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WOMEN'S WORLD CUP SOCCER / It's Geography With Kick

At a Women's World Cup news conference this week, Denmark coach

Jorgen Hvidemose began his opening remarks with a geography lesson. "We

would just like to inform all the Americans that Denmark is a

Scandinavian country. It is not the capital of Holland, as a man in

Detroit once told me," Hvidemose said with a wry smile.

Saturday afternoon, at a sold-out Giants Stadium, the largest women's

sporting event in history will begin as the heavily favored United

States meets modest Denmark and up-and-comer Brazil plays newcomer

Mexico. In preparation for the opener, a few more geography lessons are

in order.

First, this is the World Cup, not the U.S. Victory Tour, as the video

promoting the event seemed to indicate.

After Denmark forward Mikka Hansen watched the video, she was asked

if she minded that the home team, and star Mia Hamm, were featured so

prominently. "That's America. Mostly we don't mind that Mia is

everywhere. She deserves it. She's one of the best players in the world

and it's their event," she said.

Second, geographical lines have been blurred as several Americans are

playing for other teams.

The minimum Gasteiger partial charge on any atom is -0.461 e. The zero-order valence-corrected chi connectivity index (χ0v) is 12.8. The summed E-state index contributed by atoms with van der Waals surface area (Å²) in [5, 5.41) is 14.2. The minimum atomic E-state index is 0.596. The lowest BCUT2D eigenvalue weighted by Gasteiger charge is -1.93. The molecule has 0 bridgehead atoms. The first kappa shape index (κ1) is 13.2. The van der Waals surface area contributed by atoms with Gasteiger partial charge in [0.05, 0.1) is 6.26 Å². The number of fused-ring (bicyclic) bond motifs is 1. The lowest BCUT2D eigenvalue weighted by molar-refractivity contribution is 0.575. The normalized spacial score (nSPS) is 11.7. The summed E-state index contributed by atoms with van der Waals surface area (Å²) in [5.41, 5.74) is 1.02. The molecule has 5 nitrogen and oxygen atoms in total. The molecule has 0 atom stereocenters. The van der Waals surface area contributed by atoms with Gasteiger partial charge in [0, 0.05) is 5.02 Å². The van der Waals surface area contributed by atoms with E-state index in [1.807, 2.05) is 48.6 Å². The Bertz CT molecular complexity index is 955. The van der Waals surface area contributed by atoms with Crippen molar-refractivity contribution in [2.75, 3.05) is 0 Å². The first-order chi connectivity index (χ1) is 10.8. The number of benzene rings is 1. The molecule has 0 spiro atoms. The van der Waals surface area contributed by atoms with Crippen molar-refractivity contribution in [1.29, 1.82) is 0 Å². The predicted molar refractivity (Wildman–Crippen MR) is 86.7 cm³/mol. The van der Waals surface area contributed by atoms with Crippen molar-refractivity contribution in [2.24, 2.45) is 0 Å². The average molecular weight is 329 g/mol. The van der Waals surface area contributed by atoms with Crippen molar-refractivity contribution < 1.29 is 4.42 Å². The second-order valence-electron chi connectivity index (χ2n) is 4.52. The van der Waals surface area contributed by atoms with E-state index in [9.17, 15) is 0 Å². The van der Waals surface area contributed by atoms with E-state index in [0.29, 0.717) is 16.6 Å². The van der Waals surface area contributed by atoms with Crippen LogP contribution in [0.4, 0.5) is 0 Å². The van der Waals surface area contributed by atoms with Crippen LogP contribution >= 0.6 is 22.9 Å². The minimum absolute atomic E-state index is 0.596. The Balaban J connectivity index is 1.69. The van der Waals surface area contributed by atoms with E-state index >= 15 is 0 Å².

Just like Hillary Clinton is from New York, Californian Mikka Hansen

is from Denmark. Hansen played on the U.S. under-21 team and was a star

at Santa Clara but steep competition at her forward position on the U.S.

team prompted her to play for Denmark, her father's native country. Her

father called Hvidemose and Hansen joined the team in January. "It's not

easy to leave anything, to come to a country and make no money. It's

kinda crazy," she admitted. "But it's a dream to be here. To play in the

World Cup."

Mexico, which plays Brazil in the second game, could qualify as a

minor-league U.S. team. Mexican-Americans make up about half of the

roster, which has caused some controversy in Mexico. The team's star is

Laurie Hill, is nicknamed "The Thrill," and was a former All-America at

Cal-Santa Barbara. Forward Monica Gerardo is Notre Dame's career leading

scorer.

The final geography lesson for today is this: There's no place like

home.

The Danes usually play in front of a few hundred fans. Since Giants

Stadium is expected to be sold out, Hvidemose mused, "I understand that

many Americans want to see the World Cup, but do they all have to come

on the same day?"

Notes & Quotes: The United States is 6-3-1 against the Danes. Last

summer in the Goodwill Games, the United States trounced Denmark, 5-0,

behind Mia Hamm's hat trick. The Danes play a physical style and are

strong in the air. The United States is more of an attacking team,

passing and possessing the ball.

The crowd at Giants Stadium will be the largest to witness a women's

soccer game, surpassing the gold-medal game at the Atlanta Olympics

(76,489). A total of 480,000 tickets have been sold for all of the

venues . . . Brazil, which plays the game to a samba beat, is without

its leading scorer, Roseli, who is injured, but has a formidable tandem

up front with Katia and Pretinha. Overmatched Mexico is playing in its

first World Cup. Also Saturday, Japan will meet Canada and China will

play Sweden in San Jose, Calif.

New York Sports